ISSN 0439-755X
CN 11-1911/B

Acta Psychologica Sinica ›› 2020, Vol. 52 ›› Issue (12): 1436-1451.doi: 10.3724/SP.J.1041.2020.01436

• Reports of Empirical Studies • Previous Articles     Next Articles

Warmth and competence: Impact of third-party punishment on punishers’ reputation

CHEN Sijing(), XU Yechao   

  1. School of Economics and Management, Zhejiang University of Science and Technology, Hangzhou, 310023, China
  • Received:2020-03-02 Published:2020-12-25 Online:2020-10-27
  • Contact: CHEN Sijing
  • Supported by:
    National Natural Science Foundation of China(71701185);Soft Science Project of Zhejiang Province(2020c35020)


Third-party punishment (TPP) not only provides a theoretical explanation to the extensive cooperation among genetically unrelated individuals but also raises a second-order free-riding problem. To solve this challenge, some researchers have proposed the reputational benefits of TPP as a potential explanation. That is, given the positive reputation derived from the punishment, the probability that the punisher would be helped in the future is enhanced. However, a growing body of literature has suggested that punishers’ reputation (PR) is not necessarily positive. Three reasons underlying the contradictory findings regarding PR may exist in the existing literature. Previous research a) views reputation as a uni-dimensional variable that is simply negative or positive, b) fails to take into account punishment motives, and c) only considers financial punishment and overlooks the existence of other forms of punishment.
A series of experiments were conducted to answer the main research questions raised in the current study: a) Does TPP have different effects on the two dimensions of PR (experiment 1)? b) Does the attribution of punishment motives (APM) significantly affect PR (experiment 2)? c) Do financial and social punishment diverge on the effects on PR (experiments 2 and 3)? All these experiments used the dictator game as the experimental paradigm, in which the dictator received an initial endowment and decided to what extent she/he wanted to split this endowment with the recipient, and the observer (financially or socially) punished the dictator for an offer she/he deemed unfair. In experiments 1 and 2, every participant played each role four times in a random order. In experiment 3, the participants just observed the game. After being presented with the performance of their partners (experiments 1 and 2) or the actors (experiment 3), the participants were asked to rate their reputation on a seven-point Likert scale consisting of six items and attribute punishment motives on a seven-point Likert scale with self-focused or group-focused anchors.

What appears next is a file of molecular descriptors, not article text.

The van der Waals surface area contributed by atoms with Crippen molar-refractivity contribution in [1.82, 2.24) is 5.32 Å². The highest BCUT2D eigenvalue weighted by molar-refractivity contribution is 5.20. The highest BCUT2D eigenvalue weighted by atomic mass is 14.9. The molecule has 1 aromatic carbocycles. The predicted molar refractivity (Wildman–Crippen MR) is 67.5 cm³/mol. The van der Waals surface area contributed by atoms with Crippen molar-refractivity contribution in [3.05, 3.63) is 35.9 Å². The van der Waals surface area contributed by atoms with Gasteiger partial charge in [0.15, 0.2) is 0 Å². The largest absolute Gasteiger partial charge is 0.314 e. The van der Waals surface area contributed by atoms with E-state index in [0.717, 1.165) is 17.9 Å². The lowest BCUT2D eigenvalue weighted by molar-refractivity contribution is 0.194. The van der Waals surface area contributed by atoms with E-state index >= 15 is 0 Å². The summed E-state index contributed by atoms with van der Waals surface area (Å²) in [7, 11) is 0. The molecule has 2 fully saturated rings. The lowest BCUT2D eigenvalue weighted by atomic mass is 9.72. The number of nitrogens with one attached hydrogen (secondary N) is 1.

The results of experiment 1 showed that TPP generally reduced participants’ evaluation of PR in the warmth dimension and improved their evaluation in the competence dimension. Moreover, the punishment deemed group-focused could further improve the positive impact of TPP on competence while ameliorating its negative impact on warmth. The results of experiment 2 revealed that participants relied to a large extent on the cooperation level of punishers to determine whether their punishments were group-focused or self-focused, thus affecting their evaluation of PR. Moreover, with the option of social punishment available, financial punishment significantly reduced the evaluation of PR in terms of warmth regardless of their punishment motives, but the evaluation in terms of competence was quite different. In the absence of social punishment, financial punishment improved the evaluation of PR. Otherwise, financial punishment reduced its evaluation. This finding was partially replicated in experiment 3, which further demonstrated by examining the interaction between APM and punishment forms that the APM moderated the effects of the two types of punishment on PR. When deemed self-focused, the financial punishment reduced participants’ evaluation of PR in the warmth dimension significantly more than the social punishment. When viewed as group-focused, financial punishment enhanced participants’ evaluation of PR in the competence dimension significantly less than social punishment.
In conclusion, this study found evidence that, when considering the impact of TPP on PR, considering the motives underlying punishment and viewing reputation as a multi-dimensional construct is necessary, implying that the reputational benefits of punishing cannot fully explain the selective advantages of TPP and that other factors must have contributed to the selection and diffusion of TPP in evolution.

Key words: third-party punishment, social norm, punishment motivation, reputation, financial punishment, social punishment